Another suggestion they put forward was to introduce a new drill, in which the cartridge was not bitten with the teeth but torn open with the hand. The sepoys rejected this, pointing out that they might very well forget and bite the cartridge, not surprising given the extensive drilling that allowed 19th century British troops to fire three to four rounds per minute. An integral part of the loading procedure involved biting off the bullet from the cartridge so that one hand could hold the musket steady whilst the other hand poured the charge of powder into the barrel. This meant that biting a musket cartridge was second nature to the Sepoys, some of whom had decades of service in the Company's army, and who had been doing Musket drill for every day of their service. The Commander in Chief in India, General George Anson reacted to this crisis by saying, "I'll never give in to their beastly prejudices", and despite the pleas of his junior officers he did not compromise.

Mangal Pandey On March 29, 1857 at the Barrackpore (now Barrackpur) parade ground, near Calcutta, Mangal Pandey of the 34th BNI attacked and injured the adjutant Lt. Baugh with a sword after shooting at him, but instead hitting his horse. General John Hearsey came out to see him on the parade ground, and claimed later that Mangal Pandey was in some kind of "religious frenzy". He ordered a Jemadar Ishwari Prasad to arrest Mangal Pandey, but the Jemadar refused. The whole regiment with the single exception of a soldier called Shaikh Paltu drew back from restraining or arresting Mangal Pandey. Mangal Pandey, after failing to incite his comrades into an open and active rebellion, tried to take his own life by placing his musket to his chest, and pulling the trigger with his toe. He only managed to wound himself, and was court-martialled on April 6. He was hanged on April 8. The Jemadar Ishwari Prasad too was sentenced to death and hanged on April 22. The whole regiment was disbanded - stripped of their uniforms because it was felt that they harboured ill-feelings towards their superiors, particularly after this incident. Shaikh Paltu was, however, promoted to the rank of Jemadar in the Bengal Army.

In 9 May, 85 troopers of the 3rd Bengal Light Cavalry at Meerut refused to use their cartridges. They were imprisoned, sentenced to ten years of hard labour, and stripped of their uniforms in public. Malleson records that the troops were constantly berated by their imprisoned comrades while processing on a long and humiliating march to the jail. It was this insult by their own comrades which provoked the mutiny. The sepoys knew it was very likely that they would also be asked to use the new cartridges and they too would have to refuse in order to save their caste, religion and social status.

Since their comrades had acted only in deference to their religious beliefs the punishment meted out by the British colonial rulers was perceived as unjust by many. When the 11th and 20th native cavalry of the Bengal Army assembled in Meerut on 10 May, they broke rank and turned on their commanding officers. They then liberated the 3rd Regiment and attacked the European cantonment where they are reported to have killed all the Europeans they could find, including women and children, and burned their houses. There are however some contemporary British accounts that suggest that some sepoys escorted their officers to safety and then rejoined their mutinous comrades. In Malleson's words: "It is due to some of them [sepoys] to state that they did not quit Meerut before they had seen to a place of safety those officers whom they most respected. This remark applies specially to the men of the 11th N.I., who had gone most reluctantly into the movement. Before they left, two sipáhís of that regiment had escorted two ladies with their children to the carabineer barracks. They had then rejoined their comrades". Some officers and their families escaped to Rampur, where they found refuge with the Nawab.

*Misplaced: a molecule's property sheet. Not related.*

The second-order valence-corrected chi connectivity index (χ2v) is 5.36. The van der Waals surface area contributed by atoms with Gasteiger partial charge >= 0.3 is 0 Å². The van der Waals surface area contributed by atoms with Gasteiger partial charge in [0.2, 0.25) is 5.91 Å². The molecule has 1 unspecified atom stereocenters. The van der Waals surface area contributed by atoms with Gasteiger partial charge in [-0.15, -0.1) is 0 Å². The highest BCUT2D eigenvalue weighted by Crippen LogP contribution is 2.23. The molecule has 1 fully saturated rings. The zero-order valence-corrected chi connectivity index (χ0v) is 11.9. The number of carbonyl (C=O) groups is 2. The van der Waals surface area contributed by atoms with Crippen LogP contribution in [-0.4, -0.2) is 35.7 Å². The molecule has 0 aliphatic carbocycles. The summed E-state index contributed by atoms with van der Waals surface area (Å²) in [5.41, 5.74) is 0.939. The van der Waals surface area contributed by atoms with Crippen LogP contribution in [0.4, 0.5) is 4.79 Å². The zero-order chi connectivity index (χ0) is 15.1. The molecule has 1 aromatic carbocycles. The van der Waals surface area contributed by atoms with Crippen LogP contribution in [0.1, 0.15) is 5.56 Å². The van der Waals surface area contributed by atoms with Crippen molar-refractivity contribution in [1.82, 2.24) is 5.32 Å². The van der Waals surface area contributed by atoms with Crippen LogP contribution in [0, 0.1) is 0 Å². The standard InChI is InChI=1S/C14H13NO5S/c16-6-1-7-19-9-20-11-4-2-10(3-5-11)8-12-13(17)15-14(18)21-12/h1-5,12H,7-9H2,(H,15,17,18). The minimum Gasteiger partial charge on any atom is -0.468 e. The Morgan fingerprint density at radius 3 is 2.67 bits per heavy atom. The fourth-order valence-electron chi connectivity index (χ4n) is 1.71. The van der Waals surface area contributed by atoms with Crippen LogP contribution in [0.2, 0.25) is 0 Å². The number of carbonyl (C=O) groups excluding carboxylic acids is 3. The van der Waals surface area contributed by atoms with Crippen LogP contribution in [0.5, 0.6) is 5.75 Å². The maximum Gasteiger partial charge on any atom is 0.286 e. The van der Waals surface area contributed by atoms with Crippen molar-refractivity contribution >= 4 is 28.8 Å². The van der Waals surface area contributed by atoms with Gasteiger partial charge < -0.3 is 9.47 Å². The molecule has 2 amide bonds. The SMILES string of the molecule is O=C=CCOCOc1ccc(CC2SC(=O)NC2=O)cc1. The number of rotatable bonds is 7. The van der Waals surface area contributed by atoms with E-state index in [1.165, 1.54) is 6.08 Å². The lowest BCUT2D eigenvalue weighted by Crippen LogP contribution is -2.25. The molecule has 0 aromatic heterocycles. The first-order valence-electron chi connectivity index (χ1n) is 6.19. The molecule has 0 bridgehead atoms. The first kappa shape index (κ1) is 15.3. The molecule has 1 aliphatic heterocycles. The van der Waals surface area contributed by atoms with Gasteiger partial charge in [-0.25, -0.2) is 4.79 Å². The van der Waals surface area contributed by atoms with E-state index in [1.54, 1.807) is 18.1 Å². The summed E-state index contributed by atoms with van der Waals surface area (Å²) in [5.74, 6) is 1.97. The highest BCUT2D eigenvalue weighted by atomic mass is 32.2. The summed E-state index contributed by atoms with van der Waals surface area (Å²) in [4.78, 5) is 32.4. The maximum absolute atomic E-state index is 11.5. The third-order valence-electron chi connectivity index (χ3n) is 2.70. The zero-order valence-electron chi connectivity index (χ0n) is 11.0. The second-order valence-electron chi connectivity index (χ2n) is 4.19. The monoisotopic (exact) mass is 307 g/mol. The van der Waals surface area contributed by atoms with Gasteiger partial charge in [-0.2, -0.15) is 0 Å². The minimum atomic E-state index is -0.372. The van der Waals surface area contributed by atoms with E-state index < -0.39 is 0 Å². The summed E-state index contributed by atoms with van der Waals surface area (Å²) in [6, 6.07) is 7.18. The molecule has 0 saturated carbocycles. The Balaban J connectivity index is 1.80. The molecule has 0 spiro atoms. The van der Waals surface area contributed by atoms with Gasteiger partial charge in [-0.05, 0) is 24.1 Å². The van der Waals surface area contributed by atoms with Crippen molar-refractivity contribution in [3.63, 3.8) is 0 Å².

Despite this, at the time wild rumours circulated about the complete massacre of all Europeans and native Christians at Meerut, the first of many such stories which would lead British forces to extremely violent reprisals against innocent civilians and mutinous sepoys alike during the later suppression of the Revolt. The rebellious forces were then engaged by the remaining British forces in Meerut. Meerut had the largest percentage of British troops of any station in India. Some commentators believe that the British forces could have stopped the sepoys from marching on Delhi, but the British commanders of the Meerut garrison were extraordinarily slow in reacting to the crisis. They did not even send immediate word to other British cantonments that a rebellion was in process. It seems likely that they believed they would be able to contain the Indians by themselves. This misjudgment would cost them dearly.

Cawnpore (Kanpur)

In June, sepoys under General Wheeler in Cawnpore, (now known as Kanpur) rebelled and besieged the European entrenchment. The British endured three weeks of the Siege of Cawnpore with little water or food, suffering continuous casualties to men, women and children.

On June 25 the Nana Sahib told British troops to surrender and Wheeler had little choice but to accept[citation needed]. The Nana Sahib promised them safe passage to a secure location but when the British boarded riverboats, firing broke out. Who fired first has remained a matter of debate. During the march to the boats, loyal sepoys were removed by the mutineers and lynched along with any British officer or soldier that attempted to help them, although these attacks were ignored in an attempt to reach the boats safely[citation needed]. After firing began the boat pilots fled, setting fire to the boats, and the rebellious sepoys opened fire on the British, soldiers and civilians. One boat with over a dozen wounded men initially escaped, however, this boat later grounded, was caught by mutineers and pushed back down the river towards carnage at Cawnpore. The female occupants were removed and taken away as hostages and the men, including the wounded and elderly, were hastily put against a wall and shot. Only four men eventually escaped alive from Cawnpore on one of the boats: two privates (both of whom died later during the mutiny), a Lieutenant, and Captain Mowbray Thomson, who wrote a firsthand account of his experiences entitled The Story of Cawnpore (London) 1859.